The feeling surrounding Roy Hodgson and his team as they trudged off the field in Kiev last night was one tinged more with confusion than anything else.

A mixture of emotions that seemingly only the England team manage to bring out in abundance every time they take to the field.

On the one hand, relief and satisfaction at a result that can only be underlined as 'job done' was palpable within the squad and staff; emotions that are understandable given that England remain in at the top of their group and have their fate in their own hands. 

However, there could be no shirking from the desperation and ugliness that accompanied the performance in Ukraine. Despite Hodgson's best efforts in the post-match press conference to instil his belief that this was a match of a good quality, England yet again flattered to deceive in a World Cup qualifying campaign that has seen them only beat the might of San Marino and Moldova.

If they do manage to qualify for Rio, they will have to not only beat a fellow contender for the first time but also a team within FIFA's top 100 footballing nations; a feat they haven't achieved in a competitive match since their 1-0 victory over Ukraine in Euro 2012. 

In analysing England's drab performance, Hodgson was quick to highlight the lack of attacking options he had at his disposal given the injuries and injustice that befell England's key striking trio in Danny Welbeck, Wayne Rooney and Daniel Sturridge.

This cannot be doubted, as with the three of them back the English attack is more likely to pose much more danger than the front three of Rickie Lambert, James Milner and a strangely subdued Theo Walcott were able to last night. 

The most dangerous thing for Hodgson to do, however, is to be lulled into a false sense of security in the belief that, with the return of England's full attacking compliment, everything will once again be hunky-dory for the Three Lions. The most worrying aspect of Kiev was not their attacking threat but, rather, the performances of the central English midfield.  

In a problem area that has stretched back right to the start of the 'Lampard-Gerrard' debate that has dominated the English back pages and pub debates since early 2004, Hodgson has become the latest name in a long list of recent national managers who have attempted to overcome the central midfield conundrum.

In relying on Jack Wilshere, Steven Gerrard and centurion Frank Lampard the midfield looked very Hodgson-esque; vast experience mixed with raw youth.

However, in a game that at times displayed remarkably similar characteristics to England's last match in Kiev against Italy in the Euros last year, the English midfield were unable to assert any sort of dominance over an opposition midfield that bore no star quality.

Indeed, on the basis of his performances in the last few days one wonders whether Lampard's time in the international arena has rescinded to a purely impact basis.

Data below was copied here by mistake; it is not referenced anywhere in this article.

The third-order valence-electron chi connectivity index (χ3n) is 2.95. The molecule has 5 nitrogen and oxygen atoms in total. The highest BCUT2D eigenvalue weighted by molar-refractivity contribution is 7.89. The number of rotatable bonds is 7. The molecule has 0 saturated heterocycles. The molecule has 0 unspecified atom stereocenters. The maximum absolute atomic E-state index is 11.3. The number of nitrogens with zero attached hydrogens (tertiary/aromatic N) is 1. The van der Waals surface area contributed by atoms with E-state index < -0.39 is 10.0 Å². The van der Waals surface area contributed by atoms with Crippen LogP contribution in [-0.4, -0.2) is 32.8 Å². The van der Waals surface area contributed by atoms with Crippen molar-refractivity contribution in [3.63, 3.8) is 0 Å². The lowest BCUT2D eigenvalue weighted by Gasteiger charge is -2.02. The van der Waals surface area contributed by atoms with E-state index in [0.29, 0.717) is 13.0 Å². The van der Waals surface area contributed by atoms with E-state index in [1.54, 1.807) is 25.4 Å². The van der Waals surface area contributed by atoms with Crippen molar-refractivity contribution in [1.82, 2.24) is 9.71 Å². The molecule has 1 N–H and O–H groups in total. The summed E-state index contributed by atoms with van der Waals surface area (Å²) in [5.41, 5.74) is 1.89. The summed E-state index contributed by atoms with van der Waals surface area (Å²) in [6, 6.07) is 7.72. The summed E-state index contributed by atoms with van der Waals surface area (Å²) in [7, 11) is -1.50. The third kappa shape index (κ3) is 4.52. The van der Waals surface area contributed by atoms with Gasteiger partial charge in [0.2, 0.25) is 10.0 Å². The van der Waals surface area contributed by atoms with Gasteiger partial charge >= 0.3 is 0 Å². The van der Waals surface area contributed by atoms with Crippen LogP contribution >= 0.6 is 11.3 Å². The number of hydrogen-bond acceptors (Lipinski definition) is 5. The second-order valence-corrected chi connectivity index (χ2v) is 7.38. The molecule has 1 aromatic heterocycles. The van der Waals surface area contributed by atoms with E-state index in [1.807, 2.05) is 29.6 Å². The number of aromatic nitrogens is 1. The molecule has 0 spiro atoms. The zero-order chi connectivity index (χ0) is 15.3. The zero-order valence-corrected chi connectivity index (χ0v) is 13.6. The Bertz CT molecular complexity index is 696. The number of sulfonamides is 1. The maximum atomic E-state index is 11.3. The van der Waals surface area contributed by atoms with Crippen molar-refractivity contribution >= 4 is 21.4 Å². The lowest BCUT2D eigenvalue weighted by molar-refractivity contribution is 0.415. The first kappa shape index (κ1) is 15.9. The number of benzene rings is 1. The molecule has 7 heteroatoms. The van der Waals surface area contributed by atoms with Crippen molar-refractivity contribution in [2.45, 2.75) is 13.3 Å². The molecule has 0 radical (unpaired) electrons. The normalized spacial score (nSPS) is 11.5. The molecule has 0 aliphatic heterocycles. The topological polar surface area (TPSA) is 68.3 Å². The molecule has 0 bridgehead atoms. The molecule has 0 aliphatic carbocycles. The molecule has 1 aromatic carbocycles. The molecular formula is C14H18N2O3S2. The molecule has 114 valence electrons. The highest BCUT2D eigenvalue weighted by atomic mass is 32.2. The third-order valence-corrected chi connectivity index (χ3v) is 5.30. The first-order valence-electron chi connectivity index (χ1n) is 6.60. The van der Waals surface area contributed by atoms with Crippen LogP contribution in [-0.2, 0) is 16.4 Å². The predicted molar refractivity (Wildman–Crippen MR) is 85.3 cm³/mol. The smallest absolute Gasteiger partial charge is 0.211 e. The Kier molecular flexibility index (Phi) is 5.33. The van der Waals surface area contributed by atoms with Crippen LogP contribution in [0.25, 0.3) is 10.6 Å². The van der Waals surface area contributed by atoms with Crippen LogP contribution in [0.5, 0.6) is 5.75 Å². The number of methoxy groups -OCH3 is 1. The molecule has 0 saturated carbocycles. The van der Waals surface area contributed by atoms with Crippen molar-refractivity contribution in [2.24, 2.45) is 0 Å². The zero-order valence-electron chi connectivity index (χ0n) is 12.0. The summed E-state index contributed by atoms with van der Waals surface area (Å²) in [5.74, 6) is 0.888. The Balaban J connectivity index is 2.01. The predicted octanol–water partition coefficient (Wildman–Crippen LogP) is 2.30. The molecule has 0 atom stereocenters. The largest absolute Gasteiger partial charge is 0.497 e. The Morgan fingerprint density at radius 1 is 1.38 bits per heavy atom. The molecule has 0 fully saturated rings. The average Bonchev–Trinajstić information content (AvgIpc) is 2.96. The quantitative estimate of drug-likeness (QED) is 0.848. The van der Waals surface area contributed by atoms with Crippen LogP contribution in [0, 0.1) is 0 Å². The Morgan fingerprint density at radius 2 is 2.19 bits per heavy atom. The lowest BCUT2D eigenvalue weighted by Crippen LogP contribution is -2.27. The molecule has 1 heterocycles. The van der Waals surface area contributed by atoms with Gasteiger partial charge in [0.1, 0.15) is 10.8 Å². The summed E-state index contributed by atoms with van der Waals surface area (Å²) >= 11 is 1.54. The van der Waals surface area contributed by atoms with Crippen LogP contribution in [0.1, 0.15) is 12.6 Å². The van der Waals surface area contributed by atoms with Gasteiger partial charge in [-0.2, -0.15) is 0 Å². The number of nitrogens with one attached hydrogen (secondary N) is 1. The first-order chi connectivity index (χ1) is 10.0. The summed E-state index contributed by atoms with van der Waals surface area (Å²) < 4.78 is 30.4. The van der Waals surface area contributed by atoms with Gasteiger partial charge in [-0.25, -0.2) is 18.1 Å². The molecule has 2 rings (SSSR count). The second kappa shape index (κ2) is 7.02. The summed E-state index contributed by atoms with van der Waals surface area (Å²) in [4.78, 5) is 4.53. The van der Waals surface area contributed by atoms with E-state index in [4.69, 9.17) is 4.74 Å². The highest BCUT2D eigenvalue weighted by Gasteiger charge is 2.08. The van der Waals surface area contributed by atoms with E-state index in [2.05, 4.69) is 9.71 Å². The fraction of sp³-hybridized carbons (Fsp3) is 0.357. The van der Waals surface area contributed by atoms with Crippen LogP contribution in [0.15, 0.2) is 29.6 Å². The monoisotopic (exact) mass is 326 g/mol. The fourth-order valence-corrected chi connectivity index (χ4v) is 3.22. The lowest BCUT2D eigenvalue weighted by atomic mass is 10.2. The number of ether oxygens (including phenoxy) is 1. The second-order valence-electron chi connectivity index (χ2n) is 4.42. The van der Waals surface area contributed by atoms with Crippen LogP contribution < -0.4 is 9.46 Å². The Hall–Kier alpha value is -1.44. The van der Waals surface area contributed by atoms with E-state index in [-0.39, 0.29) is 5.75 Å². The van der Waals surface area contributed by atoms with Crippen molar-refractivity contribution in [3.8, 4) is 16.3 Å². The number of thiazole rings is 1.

Although there can be no doubting the effort the Chelsea midfielder takes when playing for England, for much of the game Lampard looked lost last night; unable to dominate the midfield or charge into the opposition box like in the days of old and, even when he did muster up the energy to do so in the last minute of the game, his header was off target.

That Lampard's presence in the squad would be beneficial is not without doubt-there is no-one who takes more pride in pulling on the shirt than him-however it seems that the time when the 35 year old was pencilled in as an international starter are quickly waning. 

To single out Lampard as the main culprit in a midfield that failed to make much of a mark on the match would be cruel, however. Wilshere found himself out-bullied and out-muscled-not often you can say that about the Arsenal man- in a performance that are only likely to alleviate injury concerns over him whilst Gerrard still does not entirely comfortable in trying to rein in his attacking instincts in his new role in front of the defence. 

It was a game that called out for the calming influence of a midfielder like Michael Carrick, and the Manchester United man must be starting to wonder if his time will ever come in the Hodgson era.

Unable to control the ball or the game, despite Hodgson's post-match statements, Carrick's inclusion would have provided the calming influence missing from a midfield that seemed stuck between caution and ambition last night. Whether Hodgson will take that on board before England's crucial next two games against Montenegro and Poland, however, remains to be seen and could be crucial in ascertaining whether his 2014 summer plans will be in Rio or in a destination as far from England as can be. 

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England Football
Jack Wilshere
Steven Gerrard